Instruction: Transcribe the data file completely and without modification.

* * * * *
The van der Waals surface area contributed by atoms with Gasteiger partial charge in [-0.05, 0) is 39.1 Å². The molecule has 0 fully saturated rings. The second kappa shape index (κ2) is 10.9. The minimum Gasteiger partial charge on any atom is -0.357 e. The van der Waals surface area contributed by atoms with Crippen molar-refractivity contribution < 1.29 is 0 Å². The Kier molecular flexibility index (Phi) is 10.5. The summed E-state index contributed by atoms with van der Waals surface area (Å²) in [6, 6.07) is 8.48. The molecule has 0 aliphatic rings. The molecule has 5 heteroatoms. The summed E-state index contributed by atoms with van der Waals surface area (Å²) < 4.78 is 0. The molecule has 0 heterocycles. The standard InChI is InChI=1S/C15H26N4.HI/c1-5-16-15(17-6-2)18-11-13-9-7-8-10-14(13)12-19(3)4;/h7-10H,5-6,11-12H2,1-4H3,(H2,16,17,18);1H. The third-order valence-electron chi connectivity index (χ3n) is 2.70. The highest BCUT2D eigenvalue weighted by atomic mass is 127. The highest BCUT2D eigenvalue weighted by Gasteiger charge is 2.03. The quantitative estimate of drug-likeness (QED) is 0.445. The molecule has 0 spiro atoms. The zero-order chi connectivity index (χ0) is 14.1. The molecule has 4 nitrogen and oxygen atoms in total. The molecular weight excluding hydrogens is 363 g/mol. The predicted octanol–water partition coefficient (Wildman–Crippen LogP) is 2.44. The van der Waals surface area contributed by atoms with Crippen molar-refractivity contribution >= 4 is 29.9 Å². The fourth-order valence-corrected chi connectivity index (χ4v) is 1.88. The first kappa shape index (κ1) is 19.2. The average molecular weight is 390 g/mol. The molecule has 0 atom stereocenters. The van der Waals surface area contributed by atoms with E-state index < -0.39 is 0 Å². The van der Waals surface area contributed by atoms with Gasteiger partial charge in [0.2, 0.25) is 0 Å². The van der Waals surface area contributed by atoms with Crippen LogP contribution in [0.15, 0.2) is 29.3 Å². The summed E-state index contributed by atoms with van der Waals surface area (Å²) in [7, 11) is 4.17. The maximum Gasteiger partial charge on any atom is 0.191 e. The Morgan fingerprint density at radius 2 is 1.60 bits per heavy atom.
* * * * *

The van der Waals surface area contributed by atoms with Gasteiger partial charge in [-0.05, 0) is 39.1 Å². The molecule has 0 fully saturated rings. The second kappa shape index (κ2) is 10.9. The minimum Gasteiger partial charge on any atom is -0.357 e. The van der Waals surface area contributed by atoms with Crippen molar-refractivity contribution < 1.29 is 0 Å². The Kier molecular flexibility index (Phi) is 10.5. The summed E-state index contributed by atoms with van der Waals surface area (Å²) in [6, 6.07) is 8.48. The molecule has 0 aliphatic rings. The molecule has 5 heteroatoms. The summed E-state index contributed by atoms with van der Waals surface area (Å²) < 4.78 is 0. The molecule has 0 heterocycles. The standard InChI is InChI=1S/C15H26N4.HI/c1-5-16-15(17-6-2)18-11-13-9-7-8-10-14(13)12-19(3)4;/h7-10H,5-6,11-12H2,1-4H3,(H2,16,17,18);1H. The third-order valence-electron chi connectivity index (χ3n) is 2.70. The highest BCUT2D eigenvalue weighted by atomic mass is 127. The highest BCUT2D eigenvalue weighted by Gasteiger charge is 2.03. The quantitative estimate of drug-likeness (QED) is 0.445. The molecule has 0 spiro atoms. The zero-order chi connectivity index (χ0) is 14.1. The molecule has 4 nitrogen and oxygen atoms in total. The molecular weight excluding hydrogens is 363 g/mol. The predicted octanol–water partition coefficient (Wildman–Crippen LogP) is 2.44. The van der Waals surface area contributed by atoms with Crippen molar-refractivity contribution >= 4 is 29.9 Å². The fourth-order valence-corrected chi connectivity index (χ4v) is 1.88. The first kappa shape index (κ1) is 19.2. The average molecular weight is 390 g/mol. The molecule has 0 atom stereocenters. The van der Waals surface area contributed by atoms with E-state index < -0.39 is 0 Å². The van der Waals surface area contributed by atoms with Gasteiger partial charge in [0.2, 0.25) is 0 Å². The van der Waals surface area contributed by atoms with Crippen LogP contribution in [0.15, 0.2) is 29.3 Å². The summed E-state index contributed by atoms with van der Waals surface area (Å²) in [7, 11) is 4.17. The maximum Gasteiger partial charge on any atom is 0.191 e. The Morgan fingerprint density at radius 2 is 1.60 bits per heavy atom.